By the start of the nineties, the pressures of development were being felt around the 1460 site. The Route 47 expressway was built alongside the property in the 1960s, and in 1980 became part of the Outer Loop (I-590/I-390), opening Winton Road to the spread of office parks. The land around WWWG was sold, the Art Deco 1947 building was razed, and the station was relocated into a small building that became part of an office park occupying most of the original WHEC property. The view above would have required a slog through the swamp behind the old building in 1985; by the time I took it in 1998, the parking lot extended to within a few feet of the towers. (WWWG's signal has never seemed the same since the construction; speculation suggests that the ground system was disrupted and never replaced, and I wouldn't disagree.)

Drive south from the WWWG towers on Winton Road, and you'll begin to rise as the bridge crosses the Erie Canal. Slow down at the top, and you'll see four sites at once: 1460 behind you, 1370 to your left, WBBF 950 to your right (more on it in a moment), and just ahead of you, four slim towers rising just to the south of the canal.

These belong to WHTK 1280, which began its life in Rochester in 1947 as WVET. At the time, these four towers were located a mile or so to the north, at 1343 Westfall Road, along the canal just east of the 950 towers. Legend has it that a dispute with the land's owner, farmer Max Gonsenhauser, led to WVET packing up its transmitter and moving the sticks to the present site on Winton just north of Brighton-Henrietta Town Line Road, where they've remained through many call letters since.

Your editor remembers this site from the early 80s, when the calls on the little brick transmitter building were "WPXN" and the only neighbor along the dirt road that sloped down from Winton towards the canal was a hunting club. In the nineties, the land just south and west of the 1280 towers was developed into the Canal View Office Park (a local radio wag called it the "Tower View Office Park"), and today office buildings abut the site within a few dozen feet. The view above was taken from the west side of the array in one of those new parking lots. The transmitter building, out of sight to the right of this photo, no longer has calls on it - we remember "WPXN" changing to "WPXY" but suspect the owners gave up as the calls changed again and again and again in the nineties.

Turn right from Winton to Town Line, then right again on Clinton, and you'll find yourself at the fourth Brighton AM site. When WARC set up shop here in 1947, it was the middle of nowhere. The building in front of these four self-supporting towers (yes, four - look carefully at the rear of the site just to the right of the leftmost tower!) was the AM 950 studio for some years as the station became WBBF and a major top-40 voice. As WBBF's top-40 days were coming to a close in 1980, thousands of Rochesterians were getting a much closer view of these towers with the opening of the 390/590 interchange, which brought drivers looping around the site as they drove from 590 south to 390 or vice versa. WBBF briefly became WEZO from 1998 until 2000, though your editor was never able to stop thinking of this as the "WBBF site" and was thus relieved when the heritage calls were restored.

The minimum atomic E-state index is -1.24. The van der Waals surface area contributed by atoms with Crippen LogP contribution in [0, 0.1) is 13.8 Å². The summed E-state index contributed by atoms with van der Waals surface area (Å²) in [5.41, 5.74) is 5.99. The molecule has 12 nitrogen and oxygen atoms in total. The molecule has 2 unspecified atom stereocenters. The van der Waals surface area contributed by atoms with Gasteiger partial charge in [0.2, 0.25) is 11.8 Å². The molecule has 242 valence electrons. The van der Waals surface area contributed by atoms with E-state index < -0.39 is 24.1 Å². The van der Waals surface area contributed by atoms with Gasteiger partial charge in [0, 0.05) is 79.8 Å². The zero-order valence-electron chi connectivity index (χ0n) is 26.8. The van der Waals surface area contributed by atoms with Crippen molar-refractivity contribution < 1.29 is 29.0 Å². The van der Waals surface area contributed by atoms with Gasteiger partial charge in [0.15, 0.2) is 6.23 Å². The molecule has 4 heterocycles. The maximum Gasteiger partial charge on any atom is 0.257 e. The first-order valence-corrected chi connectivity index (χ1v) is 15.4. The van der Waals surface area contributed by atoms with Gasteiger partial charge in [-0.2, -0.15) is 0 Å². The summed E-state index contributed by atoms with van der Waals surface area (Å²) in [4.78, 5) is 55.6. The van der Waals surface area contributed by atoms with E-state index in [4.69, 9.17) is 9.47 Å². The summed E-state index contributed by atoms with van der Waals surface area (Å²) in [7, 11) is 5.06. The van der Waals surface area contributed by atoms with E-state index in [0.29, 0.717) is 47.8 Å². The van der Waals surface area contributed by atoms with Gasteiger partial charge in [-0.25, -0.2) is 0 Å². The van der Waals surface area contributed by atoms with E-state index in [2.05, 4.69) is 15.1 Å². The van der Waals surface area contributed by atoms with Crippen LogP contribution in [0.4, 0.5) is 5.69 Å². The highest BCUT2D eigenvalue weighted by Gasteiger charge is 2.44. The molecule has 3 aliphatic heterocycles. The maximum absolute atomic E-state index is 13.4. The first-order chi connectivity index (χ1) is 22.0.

In a sense, all four of these sites are anachronisms. Designed to provide night coverage of the city of Rochester (about six miles to the north, if you're heading for downtown) and the inner suburbs that existed in the late forties, they're now limited by the nulls that protect stations to the east and west at night. In 950's case, it's Detroit and Utica (and 950 is further handicapped by being only 1 kilowatt and directional by day as well); in 1280's case, New York City; in 1370's, Manchester, N.H. and Toledo; and in 1460's, it's Albany and Columbus, Ohio. (Here's a pointless thought: Until the WADO 1280 towers were replaced last year, all three of the directional arrays along Winton Road protected stations using Blaw-Knox diamond towers; WADO on 1280, WFEA on 1370, and WBNS on 1460...)

Those night patterns now cut out potential listeners in places like Victor, Rush, and Chili, where only the big non-directional 50 kW of WHAM really punches through after dark. Anyway, most listeners are no longer glued to the signals from these sticks, tuning instead to the FM stations that emanate from places like Pinnacle Hill, just a couple of miles north of these sites and easily visible from the WBBF and WWWG arrays. (Want to see Pinnacle and all four AMs at once? It's easy to do along Westfall Road, between Clinton and Winton.)

Someday, it's possible to imagine that some of these sites won't even exist, should WXXI carry out its move to Mendon and WWWG lose the lease on its towers. If that day ever comes to pass, it'll be a mixed blessing here in NERW-land. On the one hand, it would be sad to lose the very first towers your editor was ever aware of. On the other hand, these arrays are still very much part of life here at NERW Central -- just two miles north of our old home base, and blasted all night long by the main lobes of each of these four AM signals! It would be awfully nice, we suppose, to be able to DX anything else between 1250 and 1480...